Wednesday, October 21, 2009

He Read/She Read Review of The PowWow Highway

I originally wrote this review for the (now defunct?) He Read/She Read series by Jim Styro. Full review and site here - and I recommend Jim's review, which is far more throughtful than mine for this very good novel.

(Disclaimer: Fortunately for me, Jim Styro is not my boss. Because he would fire me. Unfortunately for Jim Styro, re-reading a book I read in college apparently triggered some of my latent deadline avoidance. Jim, I owe you beer and/or many other beverages. And this apologetic, very much not-on-time review.)

Powwow Highway is a book I loved in college. LOVED. And re-reading it, I think my LOVE has maybe turned to ~love~. BUT it's still a very worth-it novel set in a realistic, if difficult, world on the borders of my own.

Superficially, Powwow Highway is a familiar caper/road-to-redemption/endearing-cons-triumph-over-the-man story. Like Butch Cassidy and the Sundance Kid...If Butch Cassidy & the Sundance Kid were two somewhat life-battered American Indians on a road trip to rescue a drug-dealing damsel in distress - and her kids - in a burnt-out car full of beer, porn, and marijuana. And if they spent their road trip getting high and drunk, committing larceny, pissing off some white people, and taking a number of detours - both literal and metaphysical - on the road to heroism.

The main characters are reservation Cheyennes in the 1970's, and their experiences of poverty, tragedy, history, mysticism, casual sense of oppression (and anger at same) are core to the story, but difficult for me, a middle-class, middle-aged white woman, to observe without occasional, subjective little fusspot asides, like: a) bad personal accounting! and b) random-ass-kicking! and c) drug use! while driving!! and d) child neglect!!! But it also appeals to my rebel level. And my spiritual quest level. And even my romantic level. (I'm like an onion that way...)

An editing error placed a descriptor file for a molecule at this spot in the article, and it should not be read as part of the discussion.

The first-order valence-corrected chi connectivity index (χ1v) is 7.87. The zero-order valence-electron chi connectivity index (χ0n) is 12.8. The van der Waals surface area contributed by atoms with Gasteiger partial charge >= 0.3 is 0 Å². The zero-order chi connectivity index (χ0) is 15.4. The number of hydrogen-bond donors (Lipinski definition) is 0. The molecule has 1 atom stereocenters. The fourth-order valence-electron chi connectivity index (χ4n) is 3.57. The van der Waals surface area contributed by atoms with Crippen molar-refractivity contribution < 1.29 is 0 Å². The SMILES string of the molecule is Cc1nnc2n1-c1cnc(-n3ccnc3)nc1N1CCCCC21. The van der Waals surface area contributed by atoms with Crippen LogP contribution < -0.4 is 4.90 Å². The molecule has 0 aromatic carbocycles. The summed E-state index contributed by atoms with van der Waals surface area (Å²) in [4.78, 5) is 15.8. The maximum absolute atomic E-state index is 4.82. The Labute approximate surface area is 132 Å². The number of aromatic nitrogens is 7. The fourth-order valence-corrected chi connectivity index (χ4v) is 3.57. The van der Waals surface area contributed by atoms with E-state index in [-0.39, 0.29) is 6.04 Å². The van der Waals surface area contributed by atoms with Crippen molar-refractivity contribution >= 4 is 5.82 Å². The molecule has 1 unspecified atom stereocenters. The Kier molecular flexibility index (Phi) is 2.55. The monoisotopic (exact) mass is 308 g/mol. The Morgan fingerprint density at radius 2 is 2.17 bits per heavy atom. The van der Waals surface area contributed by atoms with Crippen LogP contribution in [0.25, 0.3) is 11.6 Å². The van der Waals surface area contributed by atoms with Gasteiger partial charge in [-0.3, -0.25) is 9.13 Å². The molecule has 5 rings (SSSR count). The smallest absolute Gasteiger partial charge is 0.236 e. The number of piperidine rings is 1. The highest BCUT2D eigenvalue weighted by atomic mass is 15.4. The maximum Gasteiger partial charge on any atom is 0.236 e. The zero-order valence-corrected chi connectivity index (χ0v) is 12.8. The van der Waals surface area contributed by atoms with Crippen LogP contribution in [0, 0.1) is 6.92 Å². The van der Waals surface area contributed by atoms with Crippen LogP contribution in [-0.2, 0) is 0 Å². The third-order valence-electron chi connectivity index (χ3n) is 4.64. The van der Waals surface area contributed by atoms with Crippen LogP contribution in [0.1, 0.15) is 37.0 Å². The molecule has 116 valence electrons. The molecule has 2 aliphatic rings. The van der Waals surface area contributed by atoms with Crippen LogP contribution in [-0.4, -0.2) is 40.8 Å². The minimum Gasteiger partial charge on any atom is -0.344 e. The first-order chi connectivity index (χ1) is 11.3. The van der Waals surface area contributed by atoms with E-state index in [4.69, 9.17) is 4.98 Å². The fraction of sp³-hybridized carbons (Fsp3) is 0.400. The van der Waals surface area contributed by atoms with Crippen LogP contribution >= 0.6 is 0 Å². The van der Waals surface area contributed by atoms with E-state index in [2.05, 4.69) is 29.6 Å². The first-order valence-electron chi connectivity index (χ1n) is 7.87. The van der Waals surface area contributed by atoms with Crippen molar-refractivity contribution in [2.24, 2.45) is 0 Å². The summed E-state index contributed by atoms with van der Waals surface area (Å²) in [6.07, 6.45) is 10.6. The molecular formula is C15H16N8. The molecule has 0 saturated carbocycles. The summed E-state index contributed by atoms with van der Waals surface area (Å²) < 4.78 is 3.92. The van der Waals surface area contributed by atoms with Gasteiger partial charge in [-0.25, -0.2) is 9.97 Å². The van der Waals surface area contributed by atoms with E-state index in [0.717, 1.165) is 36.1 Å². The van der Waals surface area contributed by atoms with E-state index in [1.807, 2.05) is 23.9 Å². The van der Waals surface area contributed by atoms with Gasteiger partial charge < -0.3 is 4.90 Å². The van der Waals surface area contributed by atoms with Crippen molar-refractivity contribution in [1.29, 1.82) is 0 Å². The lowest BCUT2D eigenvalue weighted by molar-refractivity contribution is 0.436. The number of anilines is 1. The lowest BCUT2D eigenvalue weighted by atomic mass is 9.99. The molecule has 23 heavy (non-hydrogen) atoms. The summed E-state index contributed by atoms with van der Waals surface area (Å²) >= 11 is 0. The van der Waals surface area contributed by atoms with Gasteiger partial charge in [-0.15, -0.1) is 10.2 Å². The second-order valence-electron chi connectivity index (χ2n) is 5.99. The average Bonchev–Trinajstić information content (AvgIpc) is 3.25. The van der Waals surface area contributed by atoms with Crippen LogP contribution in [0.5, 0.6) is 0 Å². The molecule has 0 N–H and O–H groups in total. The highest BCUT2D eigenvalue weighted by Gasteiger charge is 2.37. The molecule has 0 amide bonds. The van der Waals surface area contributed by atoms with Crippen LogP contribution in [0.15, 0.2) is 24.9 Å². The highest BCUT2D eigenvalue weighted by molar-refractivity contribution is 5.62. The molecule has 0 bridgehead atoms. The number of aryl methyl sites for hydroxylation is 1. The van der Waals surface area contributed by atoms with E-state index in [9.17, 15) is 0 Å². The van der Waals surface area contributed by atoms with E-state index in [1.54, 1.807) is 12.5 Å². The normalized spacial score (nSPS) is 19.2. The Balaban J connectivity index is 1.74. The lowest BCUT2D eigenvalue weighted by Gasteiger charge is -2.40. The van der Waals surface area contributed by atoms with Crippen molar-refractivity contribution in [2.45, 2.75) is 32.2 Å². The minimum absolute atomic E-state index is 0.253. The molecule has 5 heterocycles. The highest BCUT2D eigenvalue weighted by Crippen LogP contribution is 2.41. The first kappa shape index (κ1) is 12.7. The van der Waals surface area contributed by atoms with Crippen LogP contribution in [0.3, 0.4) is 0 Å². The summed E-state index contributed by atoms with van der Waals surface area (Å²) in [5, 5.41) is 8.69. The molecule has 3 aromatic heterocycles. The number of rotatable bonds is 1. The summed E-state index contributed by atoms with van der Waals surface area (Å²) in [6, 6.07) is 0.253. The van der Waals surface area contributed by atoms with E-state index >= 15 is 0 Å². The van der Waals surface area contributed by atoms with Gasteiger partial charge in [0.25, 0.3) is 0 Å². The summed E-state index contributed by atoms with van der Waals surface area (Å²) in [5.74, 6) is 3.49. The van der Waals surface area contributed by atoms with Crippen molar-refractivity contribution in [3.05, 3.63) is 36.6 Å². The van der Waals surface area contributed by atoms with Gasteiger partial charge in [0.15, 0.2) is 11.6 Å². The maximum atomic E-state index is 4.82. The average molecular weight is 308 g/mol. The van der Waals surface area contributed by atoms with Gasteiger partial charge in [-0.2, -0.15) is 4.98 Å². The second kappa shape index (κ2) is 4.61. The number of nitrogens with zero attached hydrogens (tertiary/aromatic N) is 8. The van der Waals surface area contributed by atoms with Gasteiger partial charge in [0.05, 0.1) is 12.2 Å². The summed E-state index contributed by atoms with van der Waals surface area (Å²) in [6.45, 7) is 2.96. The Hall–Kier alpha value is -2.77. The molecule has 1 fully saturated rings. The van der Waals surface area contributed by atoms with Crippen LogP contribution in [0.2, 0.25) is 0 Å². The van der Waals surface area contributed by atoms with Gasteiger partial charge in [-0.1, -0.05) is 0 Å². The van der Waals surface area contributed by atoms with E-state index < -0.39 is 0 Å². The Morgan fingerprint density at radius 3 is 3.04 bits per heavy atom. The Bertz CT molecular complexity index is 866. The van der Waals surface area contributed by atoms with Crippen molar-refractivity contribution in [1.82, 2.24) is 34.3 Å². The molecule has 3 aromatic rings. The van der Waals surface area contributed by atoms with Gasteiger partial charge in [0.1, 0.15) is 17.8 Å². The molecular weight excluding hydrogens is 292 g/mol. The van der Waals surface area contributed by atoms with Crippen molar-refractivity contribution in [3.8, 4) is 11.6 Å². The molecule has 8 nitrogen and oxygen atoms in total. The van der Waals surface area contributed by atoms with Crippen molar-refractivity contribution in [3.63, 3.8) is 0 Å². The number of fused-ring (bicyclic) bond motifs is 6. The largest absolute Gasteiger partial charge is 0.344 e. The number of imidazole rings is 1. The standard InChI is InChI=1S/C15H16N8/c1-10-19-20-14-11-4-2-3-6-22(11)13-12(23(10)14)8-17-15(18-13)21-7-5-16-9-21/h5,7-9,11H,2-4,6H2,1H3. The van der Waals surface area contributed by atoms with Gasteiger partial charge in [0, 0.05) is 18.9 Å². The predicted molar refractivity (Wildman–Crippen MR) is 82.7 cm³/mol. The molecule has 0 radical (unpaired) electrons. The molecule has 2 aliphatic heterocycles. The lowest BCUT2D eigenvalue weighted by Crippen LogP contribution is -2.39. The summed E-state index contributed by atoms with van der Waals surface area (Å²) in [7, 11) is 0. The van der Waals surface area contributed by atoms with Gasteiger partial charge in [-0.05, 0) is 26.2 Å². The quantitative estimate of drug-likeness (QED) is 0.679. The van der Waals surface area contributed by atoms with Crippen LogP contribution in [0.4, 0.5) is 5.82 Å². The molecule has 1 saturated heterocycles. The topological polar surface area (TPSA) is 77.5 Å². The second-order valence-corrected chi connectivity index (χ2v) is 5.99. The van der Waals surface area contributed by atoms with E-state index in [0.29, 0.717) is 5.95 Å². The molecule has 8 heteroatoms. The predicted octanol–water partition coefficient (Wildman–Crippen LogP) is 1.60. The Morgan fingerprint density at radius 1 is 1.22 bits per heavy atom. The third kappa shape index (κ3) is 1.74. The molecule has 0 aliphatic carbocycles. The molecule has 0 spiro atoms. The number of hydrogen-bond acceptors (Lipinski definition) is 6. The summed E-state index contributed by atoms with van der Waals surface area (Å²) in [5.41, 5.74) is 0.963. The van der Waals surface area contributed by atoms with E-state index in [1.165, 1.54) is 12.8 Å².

The book centers around Philbert, the sweet heart (and, I guess, eventually the "sweetheart") of the novel. Philbert is an overweight, methodical, traditional young Cheyenne. A little drunk. A little gullible. And Buddy, an intense, well-educated, passionate, angry Vietnam vet who is the golden boy of their tribe. Together, Philbert and Buddy take off with some "borrowed" tribal council money in Philbert's battle-scarred Buick to bail Buddy's sister Bonnie from jail and rescue her kids, Sky and Jane. (And then get themselves back to Indian land when things go, as they will in this kind of tale, crazily, chaotically awry).

Most of the book takes place on the roads which loosely, meanderingly connect Lame Deer, Montana to Santa Fe, NM. Or, at least, in the effort of transition from one place to another. As a former road-tripper, I found myself captivated by Seals' demonstration of how a destination is only one of the places a journey may take you, even as I recognize the overuse of that metaphor. But, as with powerful folklore, sometimes a strong metaphor is part of the pleasure and familiarity of the story. And stylistically the book is laid out as a series of folklore vignettes: (The Origin of the Pony, The Warriors find the Princess).

There's a moment in the book which is simultaneously gorgeous, passionate, completely spiritual, and totally vulgar: On the way to New Mexico, Philbert ends up detouring into South Dakota to a mountain which holds special religious significance to the Cheyenne. Philbert climbs the butte, gasping and marvelling at the world and struggling his way to an epiphany, and then masturbates into the dirt in a sort-of blissed-out spiritual consummation with the earth. It's a great scene, and is the site of Philbert's rebirth as a stronger, more self-confident man. (But also, you know...sperm!) But I love it for the way in which it marries the crass and physical with the sublime and esoteric, and that, more than any other scene, has stayed with me over the years. Plus Philbert is just an endearing bear of a character.

All the players find haven at the end of the trip (and occasionally along the way). And resolution, at least of a kind. It's worth the time. And although there are other, slightly more mainstream and equally brilliant Native American authors (tip hat to my secret boyfriend, Sherman Alexie), I think David Seals is a master and have always been very sad that he only has the two books (this and a semi-sequel called "Sweet Medicine") which can be easily purchased. (Wikipedia lists a few more, but I can't find them for sale anywhere).
I guess this is as good a place as any to note that this is a PROFANE book. I'd forgotten just how much. Sweet, and surprisingly touching, but maybe not meant to read aloud to your grandmother (or, since I don't know your grandmother - not to mine).